As the FCC gets set to address inadequacies with the way broadband availability data is collected from service providers, USTelecom is warning that those efforts are only part of the solution to broadband mapping problems. To know which U.S. homes and businesses do not have broadband available to them, we also need to know the exact geographic coordinates of those homes and businesses. And perhaps surprisingly, that information doesn’t exist, explained Mike Saperstein, vice president of policy and advocacy for USTelecom, on a webcast today, in which the organization offered an update on the USTelecom broadband mapping initiative.
“If we map only where broadband is, we have no idea where broadband isn’t,” Saperstein said. “We don’t know physically where the unserved locations are.”
That’s important because service providers need to know the precise location within a farmer’s acreage of the family home to determine the cost to serve that home. But as slides shown during the webinar illustrate, geocoding systems often don’t show the correct location of rural homes within a farmer’s or rancher’s holdings.
The good news, Saperstein said, is that the USTelecom broadband mapping initiative suggests that solving that part of the problem “isn’t as hard as it seems.”
USTelecom Broadband Mapping Initiative
Broadband provider organization USTelecom launched its mapping initiative in March and has been working on creating what Jim Stegeman, president and CEO of CostQuest, called a proof-of-concept “broadband serviceable fabric” for Virginia and Missouri. CostQuest specializes in data about broadband deployments and was responsible for creating the cost model that underlies the FCC’s Connect America Fund. The company is also working with USTelecom on the broadband mapping initiative.
Also participating in the initiative are several other broadband organizations and broadband service providers, including AT&T, Verizon, CenturyLink, the Wireless Internet Service Providers Association, ITTA – The Voice of America’s Broadband Providers and others.
USTelecom, CostQuest and other participants followed several steps to create the broadband fabric, explained Stegeman. They began with data showing parcel boundaries (which, in general, depict the boundaries of a farmer’s or rancher’s holdings.) They augmented that data with information from tax assessors about how the land is used (commercial, agricultural, residential, etc.) and about primary and secondary structures on the land. They also brought in data showing building polygons – essentially a bird’s eye view showing the outer dimensions of every building on a farm, including garages, chicken coops and homes.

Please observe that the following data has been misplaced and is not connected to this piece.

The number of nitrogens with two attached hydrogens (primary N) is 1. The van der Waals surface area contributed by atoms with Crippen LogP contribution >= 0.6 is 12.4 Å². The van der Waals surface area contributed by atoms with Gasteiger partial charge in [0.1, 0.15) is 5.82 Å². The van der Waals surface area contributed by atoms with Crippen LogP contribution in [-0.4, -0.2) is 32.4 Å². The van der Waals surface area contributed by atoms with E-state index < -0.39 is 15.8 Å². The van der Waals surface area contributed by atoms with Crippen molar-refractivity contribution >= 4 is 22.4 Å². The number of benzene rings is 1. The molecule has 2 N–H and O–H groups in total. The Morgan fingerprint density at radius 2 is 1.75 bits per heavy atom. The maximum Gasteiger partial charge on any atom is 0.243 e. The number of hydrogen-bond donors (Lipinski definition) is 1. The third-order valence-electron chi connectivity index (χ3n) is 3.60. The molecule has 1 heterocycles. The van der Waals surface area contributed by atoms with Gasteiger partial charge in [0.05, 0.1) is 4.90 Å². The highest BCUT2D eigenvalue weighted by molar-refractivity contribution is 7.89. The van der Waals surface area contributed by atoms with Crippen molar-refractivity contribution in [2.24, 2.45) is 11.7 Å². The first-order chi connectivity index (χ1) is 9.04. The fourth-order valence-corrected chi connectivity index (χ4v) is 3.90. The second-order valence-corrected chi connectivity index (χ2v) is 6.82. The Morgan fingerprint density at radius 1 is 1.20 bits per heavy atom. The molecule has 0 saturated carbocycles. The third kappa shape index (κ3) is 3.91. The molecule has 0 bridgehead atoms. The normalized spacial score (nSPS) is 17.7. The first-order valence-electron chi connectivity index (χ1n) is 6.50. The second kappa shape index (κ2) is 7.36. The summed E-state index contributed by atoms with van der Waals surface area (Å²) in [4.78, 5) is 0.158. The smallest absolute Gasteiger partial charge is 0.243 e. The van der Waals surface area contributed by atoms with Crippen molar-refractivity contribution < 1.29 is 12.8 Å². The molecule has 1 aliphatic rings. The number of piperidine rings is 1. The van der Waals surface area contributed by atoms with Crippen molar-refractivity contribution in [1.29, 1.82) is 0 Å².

Current rules for broadband programs such as the Connect America Fund call for bringing service only to the primary location on an individual homestead (although that definition could broaden in the future). Accordingly, logic developed to analyze the data makes a determination about the location of the primary location on a property, and a specific confidence level is calculated for that determination. A designated team then reviews the data. The review process also could use crowd sourcing to hone the results, Stegemen noted.
USTelecom expects to submit full results from the pilot mapping initiatives in Virginia and Missouri to the FCC this summer and estimates that a fabric for the entire country could be created sometime in 2020. The FCC could then use the fabric in combination with shapefiles, also known as polygons, from service providers showing where the providers offer broadband to determine which U.S. locations do not have broadband available to them. Creating the nationwide fabric would cost between $10 million and $12 million by USTelecom’s estimate.
In an email response to an inquiry from Telecompetitor, a USTelecom spokesman said “We are funding the pilot as a proof of concept that the fabric can deliver a targeted view of broadband service availability. We have been keeping the FCC involved with our process and demonstrating our results to them; our hope is that they will adopt the fabric nationwide as part of their ongoing proceeding. To do so they will need to make provisions on their end (for example, a vendor that would produce the fabric.)”